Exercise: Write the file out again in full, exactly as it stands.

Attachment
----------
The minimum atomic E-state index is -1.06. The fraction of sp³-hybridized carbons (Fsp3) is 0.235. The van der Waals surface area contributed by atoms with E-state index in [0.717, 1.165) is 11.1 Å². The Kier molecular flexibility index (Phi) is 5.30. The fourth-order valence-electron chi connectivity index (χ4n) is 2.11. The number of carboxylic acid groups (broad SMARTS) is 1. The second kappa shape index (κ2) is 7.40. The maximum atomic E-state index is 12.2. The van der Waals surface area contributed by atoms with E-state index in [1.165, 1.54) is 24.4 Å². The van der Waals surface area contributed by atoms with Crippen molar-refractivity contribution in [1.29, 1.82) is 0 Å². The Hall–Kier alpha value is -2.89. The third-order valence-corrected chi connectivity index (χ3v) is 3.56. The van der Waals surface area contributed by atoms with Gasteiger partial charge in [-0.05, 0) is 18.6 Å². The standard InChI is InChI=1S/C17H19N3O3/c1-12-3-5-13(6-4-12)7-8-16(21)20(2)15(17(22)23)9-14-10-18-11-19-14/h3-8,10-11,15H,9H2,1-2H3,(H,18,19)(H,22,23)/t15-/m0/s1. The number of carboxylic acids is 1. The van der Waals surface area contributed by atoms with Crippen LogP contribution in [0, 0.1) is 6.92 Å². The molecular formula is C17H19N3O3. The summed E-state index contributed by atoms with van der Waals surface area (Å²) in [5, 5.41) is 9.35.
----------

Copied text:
The minimum atomic E-state index is -1.06. The fraction of sp³-hybridized carbons (Fsp3) is 0.235. The van der Waals surface area contributed by atoms with E-state index in [0.717, 1.165) is 11.1 Å². The Kier molecular flexibility index (Phi) is 5.30. The fourth-order valence-electron chi connectivity index (χ4n) is 2.11. The number of carboxylic acid groups (broad SMARTS) is 1. The second kappa shape index (κ2) is 7.40. The maximum atomic E-state index is 12.2. The van der Waals surface area contributed by atoms with E-state index in [1.165, 1.54) is 24.4 Å². The van der Waals surface area contributed by atoms with Crippen molar-refractivity contribution in [1.29, 1.82) is 0 Å². The Hall–Kier alpha value is -2.89. The third-order valence-corrected chi connectivity index (χ3v) is 3.56. The van der Waals surface area contributed by atoms with Gasteiger partial charge in [-0.05, 0) is 18.6 Å². The standard InChI is InChI=1S/C17H19N3O3/c1-12-3-5-13(6-4-12)7-8-16(21)20(2)15(17(22)23)9-14-10-18-11-19-14/h3-8,10-11,15H,9H2,1-2H3,(H,18,19)(H,22,23)/t15-/m0/s1. The number of carboxylic acids is 1. The van der Waals surface area contributed by atoms with Crippen LogP contribution in [0, 0.1) is 6.92 Å². The molecular formula is C17H19N3O3. The summed E-state index contributed by atoms with van der Waals surface area (Å²) in [5, 5.41) is 9.35.